Research point: Aristotle’s first four elements in The Light of Day by Eric Ambler

I find interesting the concept put forward in the introduction to Project 2 The Hero’s Journey that humans make stories ‘to transform the chaos of life into a narrative that makes sense of it all’ (page 71 of the Creative Arts handbook). I had not thought of that before, that our compulsion to create might be explained as an attempt to make meaning out of a disconnected series of events. That basically a plot is a way of connecting facts in a causal way and that characters live that plot in our place, that they are our projected selves.

Having thought that it seems clearer to me what E.M. Forster really wanted to say with his words

“The king died and then the queen died” is a story. “The king died, and then the queen died of grief” is a plot. (Forster, p. 87)

——

I have recently read a novel that I thoroughly enjoyed, The Light of Day (Topkapi) by Eric Ambler, in an Italian version that I received as a gift. It is basically a crime or spy story with a very brilliant and engaging plot, rich in twists and reversals and set up in a wonderful exotic scenario in the Bosphorus, but it is also more than that. I think that its characters are well-rounded and convincing and the protagonist in particular, Arthur Abdel Simpson, an insignificant but clever small-time thief with an humorously disenchanted view of the world, is absolutely masterful and unforgettable. It seems to me that plot and characters strike a very good balance in this novel.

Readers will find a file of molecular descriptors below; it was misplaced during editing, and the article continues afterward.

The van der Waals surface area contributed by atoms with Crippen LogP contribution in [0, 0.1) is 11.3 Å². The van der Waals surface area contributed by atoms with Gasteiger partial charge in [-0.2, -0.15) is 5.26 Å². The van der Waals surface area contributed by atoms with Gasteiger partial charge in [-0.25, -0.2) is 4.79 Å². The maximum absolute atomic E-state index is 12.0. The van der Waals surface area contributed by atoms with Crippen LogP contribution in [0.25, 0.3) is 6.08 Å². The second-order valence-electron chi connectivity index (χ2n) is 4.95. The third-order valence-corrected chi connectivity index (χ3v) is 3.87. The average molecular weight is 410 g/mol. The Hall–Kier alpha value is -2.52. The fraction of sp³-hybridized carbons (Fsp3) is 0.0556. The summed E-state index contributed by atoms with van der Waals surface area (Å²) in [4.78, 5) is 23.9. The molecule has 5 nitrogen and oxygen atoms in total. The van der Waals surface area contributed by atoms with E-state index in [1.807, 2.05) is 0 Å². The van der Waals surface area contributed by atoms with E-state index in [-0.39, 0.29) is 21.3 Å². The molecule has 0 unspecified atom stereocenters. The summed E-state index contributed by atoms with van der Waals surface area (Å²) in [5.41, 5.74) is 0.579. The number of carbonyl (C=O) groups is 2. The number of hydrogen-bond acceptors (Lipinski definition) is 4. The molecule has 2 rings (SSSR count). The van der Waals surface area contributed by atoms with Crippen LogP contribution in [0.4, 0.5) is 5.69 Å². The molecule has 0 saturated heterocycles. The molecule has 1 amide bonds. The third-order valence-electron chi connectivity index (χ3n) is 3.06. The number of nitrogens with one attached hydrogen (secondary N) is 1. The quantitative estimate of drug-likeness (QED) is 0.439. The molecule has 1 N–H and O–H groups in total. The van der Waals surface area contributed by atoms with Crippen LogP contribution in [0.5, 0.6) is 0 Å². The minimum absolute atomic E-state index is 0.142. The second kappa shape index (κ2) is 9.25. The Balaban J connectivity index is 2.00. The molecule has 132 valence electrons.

Also the language and the general tone of the story are of a delightful quality, as far as I can judge from the translation that in any case looks excellent. The theme that perhaps emerges from the story is that appearances are deceitful and that things and people are more often than not different from what they appear. But the tone is never moralistic or embittered, it is rather disillusioned and witty, and seems to say that the world is as it is and we better learn to cope with it.

A wonderful novel.

 

 

Bibliography

Forster, E. M. (1956) Aspects of the Novel. [pdf of Forster, E. M. (1956) Aspects of the Novel San Diego, New York, London: Harcourt Inc.]

At: http://exordio.qfb.umich.mx/archivos%20pdf%20de%20trabajo%20umsnh/Leer%20escribir%20PDF%202014/Escritura%202014/Forster,%20E.%20M.%20-%20Aspects%20of%20the%20Novel%20(1927).pdf  (Accessed 09/11/16)

Ambler, E. (2016) Topkapi. Translated by Mariagrazia Gini. Milano: Adelphi Edizioni S.p.A.

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